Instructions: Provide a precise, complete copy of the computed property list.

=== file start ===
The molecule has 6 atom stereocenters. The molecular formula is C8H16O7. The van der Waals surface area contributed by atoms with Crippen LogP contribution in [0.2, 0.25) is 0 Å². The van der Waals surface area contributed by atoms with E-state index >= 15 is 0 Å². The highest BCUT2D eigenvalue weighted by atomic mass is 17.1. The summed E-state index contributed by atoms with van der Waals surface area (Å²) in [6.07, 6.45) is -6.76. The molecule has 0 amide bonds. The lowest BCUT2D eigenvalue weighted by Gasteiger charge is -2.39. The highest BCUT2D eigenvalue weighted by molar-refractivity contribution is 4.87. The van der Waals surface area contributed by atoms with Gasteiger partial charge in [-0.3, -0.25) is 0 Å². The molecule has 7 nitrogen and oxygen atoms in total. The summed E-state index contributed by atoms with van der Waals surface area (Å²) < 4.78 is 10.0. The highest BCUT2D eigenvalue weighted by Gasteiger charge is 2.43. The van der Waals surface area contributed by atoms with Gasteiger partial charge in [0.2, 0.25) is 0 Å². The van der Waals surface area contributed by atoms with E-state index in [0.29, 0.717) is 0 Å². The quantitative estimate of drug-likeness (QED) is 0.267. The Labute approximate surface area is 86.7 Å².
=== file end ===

The molecule has 6 atom stereocenters. The molecular formula is C8H16O7. The van der Waals surface area contributed by atoms with Crippen LogP contribution in [0.2, 0.25) is 0 Å². The van der Waals surface area contributed by atoms with E-state index >= 15 is 0 Å². The highest BCUT2D eigenvalue weighted by atomic mass is 17.1. The summed E-state index contributed by atoms with van der Waals surface area (Å²) in [6.07, 6.45) is -6.76. The molecule has 0 amide bonds. The lowest BCUT2D eigenvalue weighted by Gasteiger charge is -2.39. The highest BCUT2D eigenvalue weighted by molar-refractivity contribution is 4.87. The van der Waals surface area contributed by atoms with Gasteiger partial charge in [-0.3, -0.25) is 0 Å². The molecule has 7 nitrogen and oxygen atoms in total. The summed E-state index contributed by atoms with van der Waals surface area (Å²) < 4.78 is 10.0. The highest BCUT2D eigenvalue weighted by Gasteiger charge is 2.43. The van der Waals surface area contributed by atoms with Gasteiger partial charge in [0.2, 0.25) is 0 Å². The van der Waals surface area contributed by atoms with E-state index in [0.29, 0.717) is 0 Å². The quantitative estimate of drug-likeness (QED) is 0.267. The Labute approximate surface area is 86.7 Å².